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United Airlines is eager for long-haul international travel to return, with the segment critical to its returning to profitability after the dark days of the coronavirus pandemic.
But if Americans want to relax on Greek beaches or see the Eiffel Tower this summer, the Chicago-based carrier’s CEO Scott Kirby says they will likely need a Covid-19 vaccine.
“For anybody who wants to travel long-haul — go to Europe this summer, or go to New Zealand or Australia [during] the North American winter, I expect you’re going to have to have a vaccine,” United CEO Scott Kirby said during a Washington Post Live event on Thursday.
Nearly 55 percent of Americans 18 years of age and older had received at least one shot of a Covid-19 vaccine as of Thursday, according to U.S. Centers for Disease Control and Prevention data. By comparison, only 26 percent of EU citizens over 18 had received a shot, data from the bloc shows.
And at United, Kirby said between 50 and 60 percent of staff are now vaccinated.
Kirby’s rationale that travelers will need vaccines is based on firm logic. The first European countries to reopen to American visitors, including Croatia, Iceland and Greece, all require proof of vaccination from travelers. And, just this week, European Commission President Ursula von der Leyen said the EU was considering reopening to vaccinated Americans this summer. Similar rules are expected for the proposed U.S.-UK travel corridor.
Earlier in April, United unveiled plans for new nonstop flights to Croatia, Iceland and Greece this summer. And, despite concerns about vaccine hesitancy in the U.S., bookings for the new flights are “through the roof,” said Kirby.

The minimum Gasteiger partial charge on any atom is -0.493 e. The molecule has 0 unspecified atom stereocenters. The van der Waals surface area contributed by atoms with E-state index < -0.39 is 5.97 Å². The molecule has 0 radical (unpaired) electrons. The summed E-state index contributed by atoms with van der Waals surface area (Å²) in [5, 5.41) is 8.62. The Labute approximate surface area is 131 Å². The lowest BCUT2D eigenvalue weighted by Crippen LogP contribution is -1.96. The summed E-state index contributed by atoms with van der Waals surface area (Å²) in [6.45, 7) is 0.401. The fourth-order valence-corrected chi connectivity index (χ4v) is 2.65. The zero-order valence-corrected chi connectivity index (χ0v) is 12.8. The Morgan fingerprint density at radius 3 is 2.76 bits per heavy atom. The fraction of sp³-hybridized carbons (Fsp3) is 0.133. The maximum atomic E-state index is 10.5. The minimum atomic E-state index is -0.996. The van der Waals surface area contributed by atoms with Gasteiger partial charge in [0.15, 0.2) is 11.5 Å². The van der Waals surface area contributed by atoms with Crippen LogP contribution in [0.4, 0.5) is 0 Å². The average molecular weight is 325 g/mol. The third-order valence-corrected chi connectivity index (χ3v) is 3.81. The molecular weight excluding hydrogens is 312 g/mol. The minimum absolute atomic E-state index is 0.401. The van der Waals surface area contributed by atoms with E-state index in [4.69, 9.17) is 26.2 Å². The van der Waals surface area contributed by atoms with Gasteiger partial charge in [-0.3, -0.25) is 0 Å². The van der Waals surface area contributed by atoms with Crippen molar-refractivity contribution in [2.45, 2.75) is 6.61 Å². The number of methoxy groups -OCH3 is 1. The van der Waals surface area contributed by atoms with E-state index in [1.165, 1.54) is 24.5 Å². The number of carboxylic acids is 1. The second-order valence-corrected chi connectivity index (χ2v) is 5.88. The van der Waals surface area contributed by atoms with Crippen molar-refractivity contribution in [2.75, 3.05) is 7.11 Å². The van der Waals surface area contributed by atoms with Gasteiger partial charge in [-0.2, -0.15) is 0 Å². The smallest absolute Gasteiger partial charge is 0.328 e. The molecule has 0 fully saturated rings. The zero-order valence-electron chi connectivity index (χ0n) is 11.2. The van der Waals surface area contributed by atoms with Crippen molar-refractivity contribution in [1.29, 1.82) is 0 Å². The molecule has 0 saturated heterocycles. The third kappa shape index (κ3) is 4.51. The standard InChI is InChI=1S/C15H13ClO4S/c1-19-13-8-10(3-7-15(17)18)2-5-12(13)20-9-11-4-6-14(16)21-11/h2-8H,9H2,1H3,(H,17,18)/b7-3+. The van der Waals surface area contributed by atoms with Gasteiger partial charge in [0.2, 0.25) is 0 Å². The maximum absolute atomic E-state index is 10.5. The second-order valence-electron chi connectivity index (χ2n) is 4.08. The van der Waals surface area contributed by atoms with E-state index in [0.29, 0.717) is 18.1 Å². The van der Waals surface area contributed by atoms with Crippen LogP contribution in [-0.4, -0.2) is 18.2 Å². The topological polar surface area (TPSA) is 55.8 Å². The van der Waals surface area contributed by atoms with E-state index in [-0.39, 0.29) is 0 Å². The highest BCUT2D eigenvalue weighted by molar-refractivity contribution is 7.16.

Beyond those select countries, Kirby said the news of the EU and maybe the UK reopening to vaccinated Americans this summer is “encouraging.” His comment echoes thoses made by Lufthansa Group CEO Carsten Spohr, whose airlines are partners of United and rely heavily on transatlantic travelers, also on Thursday.
United needs 65 percent of business and long-haul international travel to resume before it can return to profitability. Both were mainstays of its business before the crisis with U.S. domestic leisure travel — the only segment that has significantly recovered to date — amounting to only about a third of the airline’s revenues. United expects business travelers to begin returning in earnest from September.
In other words, the leisure-led recovery this summer is unlikely enough to turn the tide of red ink to black in United’s financial statements.
“It’s an open question, towards the end of this year or early next year is my best guess,” said Kirby when asked when United could next turn a profit.
That’s not to say the airline lacks optimism for the summer. United plans to fly roughly 55 percent of its 2019 passenger capacity in the second quarter. That is split heavily in favor of domestic where 64 percent will fly compared to just 36 percent internationally, according to Cirium schedule data. Schedules for the rest of the summer, including July and August, are not yet finalized.
In addition, United will have more opportunities to generate revenue this summer than it has in recent months. The airline is reinstalling six seats to each of its 190 Embraer E175 jets — the most common aircraft in the United Express fleet — after removing them last year, and launching more than 20 new seasonal routes targeting beach-bound vacationers.
Kirby, for one, is personally positive about Europe reopening to vaccinated Americans. He already has plans to take his family there this summer, he said.